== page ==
Improving Asset Finance Reporting: First Steps in Power BI
Author Simona Skorupskaite
Our prospective clients regularly ask about the reporting capabilities of Soft4Leasing. As long as any Soft4 product is built on the MS Dynamics NAV platform, we provide classical list and table style printable reports. But some time ago, we started to explore the potential of Power BI so we could expand to interactive, fresh and stylish reporting.
In general, business intelligence (BI) is considered an essential decision-support tool. By implementing any BI tool, asset-finance companies are able to have their finger on the pulse – from keeping an eye on working capital to analyzing the current application pool in detail. Most importantly, you create a dashboard according to your need for report visuals, and pin the information that matters most.
In this blog I am going to review how successful we were in creating a Power BI report for active lease-contract analysis, also called an active contract pool.
The following steps describe the flow for producing a unique perspective on activated contracts:
- With Power BI, data from various well-known sources can be uploaded. In particular, MS Dynamics NAV can feed the Odata web service. We started a certified Odata service and published demo data on the source of applications and contracts. After that, we were free to connect to Power BI and upload data.
- Pulling data though Power Query. At this step, you have to shape, combine and clean your dataset. In other words, you want to transform your dataset in order to fit a report need. I think the amount of work you spend on transforming greatly depends on your data source structure – the more measured and orderly it is, the fewer corrections will have to be made. In our experience, we pulled a very well formed dataset from NAV, so we did not spend much effort and time at this stage.
- Processing to Power Pivot. By default, you add columns, calculations and define aggregations at this step. Same as in step 2 – we basically skipped this step, as we extracted well-defined financing calculations from Soft4Leasing.
- Adding visualizations to form a report. The available predefined visualizations include classical charts, lists, tables as well as funnels, gauges and even maps. For an active contract pool, we added totals for capital amount, financed amount, net receivable and current balance. Financial product and financing program slicers are then added for filtering purposes, while other visuals representing customer type, county, age range, introducer type and financed asset group are added as analytical dimensions.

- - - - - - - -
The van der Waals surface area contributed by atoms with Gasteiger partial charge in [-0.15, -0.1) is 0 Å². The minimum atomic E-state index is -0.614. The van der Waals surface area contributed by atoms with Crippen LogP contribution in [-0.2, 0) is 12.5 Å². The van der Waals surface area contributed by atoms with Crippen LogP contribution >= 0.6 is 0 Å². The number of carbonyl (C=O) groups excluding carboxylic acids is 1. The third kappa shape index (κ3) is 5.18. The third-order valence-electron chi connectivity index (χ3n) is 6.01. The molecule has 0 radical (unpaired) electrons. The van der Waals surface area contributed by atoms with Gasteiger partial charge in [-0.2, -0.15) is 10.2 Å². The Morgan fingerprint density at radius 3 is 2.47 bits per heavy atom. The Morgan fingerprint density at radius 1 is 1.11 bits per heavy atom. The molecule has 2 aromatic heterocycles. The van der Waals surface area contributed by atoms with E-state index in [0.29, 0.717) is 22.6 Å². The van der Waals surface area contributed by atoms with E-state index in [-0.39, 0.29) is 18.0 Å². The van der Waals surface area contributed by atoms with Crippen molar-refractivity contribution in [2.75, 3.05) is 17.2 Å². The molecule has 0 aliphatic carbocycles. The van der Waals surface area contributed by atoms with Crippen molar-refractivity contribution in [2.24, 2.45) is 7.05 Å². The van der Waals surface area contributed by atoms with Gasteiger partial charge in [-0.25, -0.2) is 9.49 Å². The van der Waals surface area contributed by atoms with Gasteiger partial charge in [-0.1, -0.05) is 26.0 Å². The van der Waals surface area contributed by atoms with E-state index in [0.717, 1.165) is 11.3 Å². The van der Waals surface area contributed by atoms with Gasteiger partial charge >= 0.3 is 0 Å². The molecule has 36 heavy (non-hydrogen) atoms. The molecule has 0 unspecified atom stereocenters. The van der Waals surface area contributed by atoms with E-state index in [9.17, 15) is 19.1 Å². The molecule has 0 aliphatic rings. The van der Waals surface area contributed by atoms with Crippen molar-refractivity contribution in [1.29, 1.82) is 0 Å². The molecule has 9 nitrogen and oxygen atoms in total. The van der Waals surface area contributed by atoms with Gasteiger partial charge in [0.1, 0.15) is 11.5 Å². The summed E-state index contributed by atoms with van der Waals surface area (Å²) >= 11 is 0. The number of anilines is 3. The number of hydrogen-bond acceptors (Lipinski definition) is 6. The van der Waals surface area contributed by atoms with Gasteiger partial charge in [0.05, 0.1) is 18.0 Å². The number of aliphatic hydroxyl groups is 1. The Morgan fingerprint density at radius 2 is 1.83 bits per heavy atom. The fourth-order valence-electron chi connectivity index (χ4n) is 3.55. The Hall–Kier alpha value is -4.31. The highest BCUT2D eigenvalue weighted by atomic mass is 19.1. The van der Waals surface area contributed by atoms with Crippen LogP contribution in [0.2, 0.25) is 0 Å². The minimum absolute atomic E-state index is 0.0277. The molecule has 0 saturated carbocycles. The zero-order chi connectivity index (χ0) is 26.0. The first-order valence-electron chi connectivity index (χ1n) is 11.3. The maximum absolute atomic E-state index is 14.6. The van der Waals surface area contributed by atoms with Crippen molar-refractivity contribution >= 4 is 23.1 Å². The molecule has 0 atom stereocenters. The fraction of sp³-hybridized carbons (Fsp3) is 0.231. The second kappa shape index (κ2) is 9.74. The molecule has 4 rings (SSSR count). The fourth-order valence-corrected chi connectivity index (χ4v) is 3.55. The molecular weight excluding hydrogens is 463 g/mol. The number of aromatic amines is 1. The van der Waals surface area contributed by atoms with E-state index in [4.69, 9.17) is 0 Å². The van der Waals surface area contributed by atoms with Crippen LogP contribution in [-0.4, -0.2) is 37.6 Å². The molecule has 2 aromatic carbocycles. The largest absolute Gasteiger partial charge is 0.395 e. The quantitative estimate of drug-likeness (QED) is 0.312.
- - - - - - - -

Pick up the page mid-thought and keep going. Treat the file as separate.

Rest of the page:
We also created similar reports for current applications: added slicers, visuals and totals. Only this time, the reports were grouped by application status.
Next we were able to pin a simple but important dashboard. You can pin any visuals from your reports so the dashboard is linked to the report and you are able to reach it by clicking on a corresponding visual.
- Publishing and sharing so your colleagues observe what you do. You can easily share your dashboard by emailing a dashboard link. However, anyone you share with has to have a Power BI account, and in addition the shared content cannot be modified.
- ‘Stay connected to your data from anywhere, anytime…’ says Power BI. The fact is that Power BI is widely accessible. Also, one of the latest updates is that users are able to print out reports! Call me old fashioned, but in my opinion printouts are essential for completing the reporting process.
Talking about the casual routine of using Power BI, one should mention that there are some differences between the free-trial and pro versions. In particular, the free-trial Power BI refreshes your dataset daily, while the Pro version grants permission to setup a dataset refresh schedule. Anyway, that is really a matter of what you want. Another difference is data storage – with Power BI Pro you expand your storage from 1GB to 10GB. However, we have never exceeded 1GB in our experience. With the Power BI Pro version, you can also benefit from a content pack that allows for leveraging all the features of dashboards and reports at the organizational level. In addition to a shared report, your colleagues can obtain their own copy of a report from the content pack.
Finally, we now have a live operational dashboard for financing activities, which we can offer to leasing companies. While in standard RDLC reporting we are able to construct flat reports: detailed lists and document style printouts that reflect what happened. Power BI now supports the analytical purpose of reporting, where you can ask why something happened and dig deeper to find out by interacting with the data. In addition, the process of creating reports for lease applications and contracts was straightforward with Soft4Leasing, as the system provided a well-designed dataset.